There are lots of fun folding room dividers you can get too. These are particularly useful for dividing up the space in children's rooms, where two siblings are sharing. With this Beach Print Anself Room Divider from Amazon you can put a whole sea between brother and sister. It has a different coastal image on the reverse, click on the image to see more. You could also use something similar to hide away toys in a playroom at the end of the day. They make great mess concealers.
Grow a living wall
Finally, another great way to divide a space without building a wall is to invest in a few giant house plants and cleverly arrange them to partition off a section of an open-plan space. Use a mix of pot plants on the floor and hanging plants suspended from the ceiling. Plants need care, however, if you want your screen to keep growing you will need to water and feed them as instructed.
Incorporate as many of these small home hacks into your interior design to make your home feel and look much larger
1. Show a lot of leg
The more floor space you can see in your home, the more spacious it will feel. To make a small home feel bigger, where possible, opt for furniture that is raised up on legs, like this Finsbury Sofa. The same goes with bed frames, wardrobes and sideboards.
2. Build up to the ceiling
Whether you're installing kitchen units or fitted wardrobes, always take them right up to the ceiling when you can. You will maximise your storage area and you won't be left with a dusty, redundant space at the top. You may have to go bespoke, but the additional storage may be worth the extra cost.
To make a small home feel bigger, choose reflective surfaces over a matt finish wherever you can. This space enhancing tip will help to bounce more light around your home and make it feel lighter and larger. This even applies to details, such as door handles, and accessories, such as kettles.
Opt for sinks and toilets, kitchen units and sideboards that are cantilevered out from the wall, so that you can see the floor beneath them. Your rooms will instantly feel larger.
5. Go for glazed doors
Glazed internal doors bring in more light and draw the eye further into your home, making your place feel brighter and more spacious. Glazed kitchen units, dressers and sideboards will enhance the feeling of space in your home too.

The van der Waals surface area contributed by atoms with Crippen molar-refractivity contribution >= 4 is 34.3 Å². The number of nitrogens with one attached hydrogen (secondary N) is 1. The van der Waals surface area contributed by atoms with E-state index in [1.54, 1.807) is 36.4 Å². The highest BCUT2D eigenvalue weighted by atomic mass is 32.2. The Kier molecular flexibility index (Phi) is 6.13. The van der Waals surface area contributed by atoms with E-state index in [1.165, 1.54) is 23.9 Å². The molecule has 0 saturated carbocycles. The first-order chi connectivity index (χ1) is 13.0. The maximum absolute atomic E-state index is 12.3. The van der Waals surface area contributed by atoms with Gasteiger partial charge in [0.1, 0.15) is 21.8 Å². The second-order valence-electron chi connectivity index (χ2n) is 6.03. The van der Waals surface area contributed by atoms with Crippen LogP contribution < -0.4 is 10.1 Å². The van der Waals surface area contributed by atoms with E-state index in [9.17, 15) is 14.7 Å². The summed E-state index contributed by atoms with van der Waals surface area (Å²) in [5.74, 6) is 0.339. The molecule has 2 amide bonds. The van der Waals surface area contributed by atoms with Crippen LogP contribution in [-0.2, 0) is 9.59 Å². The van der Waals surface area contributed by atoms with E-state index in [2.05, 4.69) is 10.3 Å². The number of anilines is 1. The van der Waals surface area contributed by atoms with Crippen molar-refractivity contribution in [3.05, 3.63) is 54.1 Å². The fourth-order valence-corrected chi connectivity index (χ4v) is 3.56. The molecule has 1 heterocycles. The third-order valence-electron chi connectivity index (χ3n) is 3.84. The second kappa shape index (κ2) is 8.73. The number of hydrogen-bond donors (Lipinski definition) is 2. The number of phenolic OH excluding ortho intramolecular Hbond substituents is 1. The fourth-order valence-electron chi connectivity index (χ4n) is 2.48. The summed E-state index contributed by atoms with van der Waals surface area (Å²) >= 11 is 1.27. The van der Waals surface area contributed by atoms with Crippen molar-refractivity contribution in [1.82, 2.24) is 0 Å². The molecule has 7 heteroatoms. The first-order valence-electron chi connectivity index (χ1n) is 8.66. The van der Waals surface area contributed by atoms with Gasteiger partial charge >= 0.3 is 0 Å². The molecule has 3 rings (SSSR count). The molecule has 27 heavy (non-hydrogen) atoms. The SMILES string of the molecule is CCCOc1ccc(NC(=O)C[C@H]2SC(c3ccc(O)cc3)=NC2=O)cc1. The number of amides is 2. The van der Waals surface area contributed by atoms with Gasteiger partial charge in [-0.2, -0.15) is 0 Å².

6. Strategically place mirrors
Mirrors automatically make a room feel much deeper than it is, but placing them so that they can reflect a window or doorway will enhance that feeling even more. And, as they bounce light around, they will brighten up your space too.
7. If it's out, make sure it's attractive
You can't hide everything away. Whether it's washing-up liquid or coat hooks, if it's on view, see that it's pleasing on the eye. Washing up equipment, for example, is rarely pretty, but if you dig a bit deeper you can unearth lovely pieces, such as this attractive washing up brush, container and composter.
8. Opt for glass tabletops
A glass-topped contemporary dining table allows the eye to see through it, further into the room, making the room feel larger as a result.
9. Go square
To get the most out of the space in your kitchen units, you need to go square. Opt for square storage canisters and even consider right angles for your plates too. That way you can push everything right into the corners.
10. Go for handleless units
Handles protrude into the room and take up unnecessary inches. Instead, to make a small home feel bigger, go for handleless furniture and kitchen units where the handle is cut into the door itself. Every little helps.
11. Keep the colour scheme light
This is one of the more obvious small home hacks, as shown here in this living area, light colours help to create an optical illusion, they push the walls out and make a space feel larger. The light and bright coloured furniture helps to do the same.
12. Slimline appliances
You don't need to cut down on your whitegoods, because of lack of room, just opt for slimline appliances. You can even get narrow wine fridges.
13. Hush your appliances - look for the Quiet Mark
It's unlikely that you have space for a utility room, so you want to make sure that your washing machine, tumble drier, fridge, freezer, dishwasher and extractor are as quiet as possible. Look for the Quiet Mark. Appliances certified with the Quiet Mark are certified as being the quietest products in their category.
14. Flatten that hob